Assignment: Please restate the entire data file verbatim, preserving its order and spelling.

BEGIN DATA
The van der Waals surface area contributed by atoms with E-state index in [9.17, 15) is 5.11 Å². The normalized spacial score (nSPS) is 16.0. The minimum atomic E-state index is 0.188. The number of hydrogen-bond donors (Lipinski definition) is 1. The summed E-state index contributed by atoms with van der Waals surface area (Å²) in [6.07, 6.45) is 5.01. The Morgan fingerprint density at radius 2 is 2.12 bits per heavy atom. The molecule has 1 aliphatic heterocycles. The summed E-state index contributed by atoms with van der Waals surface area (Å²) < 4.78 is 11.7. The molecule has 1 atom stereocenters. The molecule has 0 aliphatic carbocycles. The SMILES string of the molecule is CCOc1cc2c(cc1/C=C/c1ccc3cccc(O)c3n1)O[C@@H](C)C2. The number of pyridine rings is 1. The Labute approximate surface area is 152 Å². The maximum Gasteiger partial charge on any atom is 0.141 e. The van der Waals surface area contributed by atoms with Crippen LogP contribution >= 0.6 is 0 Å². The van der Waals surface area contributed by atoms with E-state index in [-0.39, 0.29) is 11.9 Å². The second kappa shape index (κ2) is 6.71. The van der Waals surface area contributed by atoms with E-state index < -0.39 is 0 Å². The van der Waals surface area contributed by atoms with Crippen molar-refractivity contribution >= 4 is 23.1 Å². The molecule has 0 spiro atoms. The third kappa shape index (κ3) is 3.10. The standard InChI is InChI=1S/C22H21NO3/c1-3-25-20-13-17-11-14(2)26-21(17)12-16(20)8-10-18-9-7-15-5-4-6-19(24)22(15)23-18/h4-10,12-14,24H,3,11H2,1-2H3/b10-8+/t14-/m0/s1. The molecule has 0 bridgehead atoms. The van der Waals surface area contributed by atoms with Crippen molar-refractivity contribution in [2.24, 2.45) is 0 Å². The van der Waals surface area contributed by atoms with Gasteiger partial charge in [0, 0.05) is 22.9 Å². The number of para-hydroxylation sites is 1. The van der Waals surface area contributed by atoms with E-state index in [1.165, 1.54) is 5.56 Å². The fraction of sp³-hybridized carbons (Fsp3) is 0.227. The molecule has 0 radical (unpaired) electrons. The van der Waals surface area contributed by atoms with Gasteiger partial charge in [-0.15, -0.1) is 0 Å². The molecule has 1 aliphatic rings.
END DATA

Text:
The van der Waals surface area contributed by atoms with E-state index in [9.17, 15) is 5.11 Å². The normalized spacial score (nSPS) is 16.0. The minimum atomic E-state index is 0.188. The number of hydrogen-bond donors (Lipinski definition) is 1. The summed E-state index contributed by atoms with van der Waals surface area (Å²) in [6.07, 6.45) is 5.01. The Morgan fingerprint density at radius 2 is 2.12 bits per heavy atom. The molecule has 1 aliphatic heterocycles. The summed E-state index contributed by atoms with van der Waals surface area (Å²) < 4.78 is 11.7. The molecule has 1 atom stereocenters. The molecule has 0 aliphatic carbocycles. The SMILES string of the molecule is CCOc1cc2c(cc1/C=C/c1ccc3cccc(O)c3n1)O[C@@H](C)C2. The number of pyridine rings is 1. The Labute approximate surface area is 152 Å². The maximum Gasteiger partial charge on any atom is 0.141 e. The van der Waals surface area contributed by atoms with Crippen LogP contribution >= 0.6 is 0 Å². The van der Waals surface area contributed by atoms with E-state index in [-0.39, 0.29) is 11.9 Å². The second kappa shape index (κ2) is 6.71. The van der Waals surface area contributed by atoms with E-state index < -0.39 is 0 Å². The van der Waals surface area contributed by atoms with Crippen molar-refractivity contribution >= 4 is 23.1 Å². The molecule has 0 spiro atoms. The third kappa shape index (κ3) is 3.10. The standard InChI is InChI=1S/C22H21NO3/c1-3-25-20-13-17-11-14(2)26-21(17)12-16(20)8-10-18-9-7-15-5-4-6-19(24)22(15)23-18/h4-10,12-14,24H,3,11H2,1-2H3/b10-8+/t14-/m0/s1. The molecule has 0 bridgehead atoms. The van der Waals surface area contributed by atoms with Crippen molar-refractivity contribution in [2.24, 2.45) is 0 Å². The van der Waals surface area contributed by atoms with Gasteiger partial charge in [0, 0.05) is 22.9 Å². The number of para-hydroxylation sites is 1. The van der Waals surface area contributed by atoms with E-state index in [1.165, 1.54) is 5.56 Å². The fraction of sp³-hybridized carbons (Fsp3) is 0.227. The molecule has 0 radical (unpaired) electrons. The van der Waals surface area contributed by atoms with Gasteiger partial charge in [-0.15, -0.1) is 0 Å². The molecule has 1 aliphatic rings.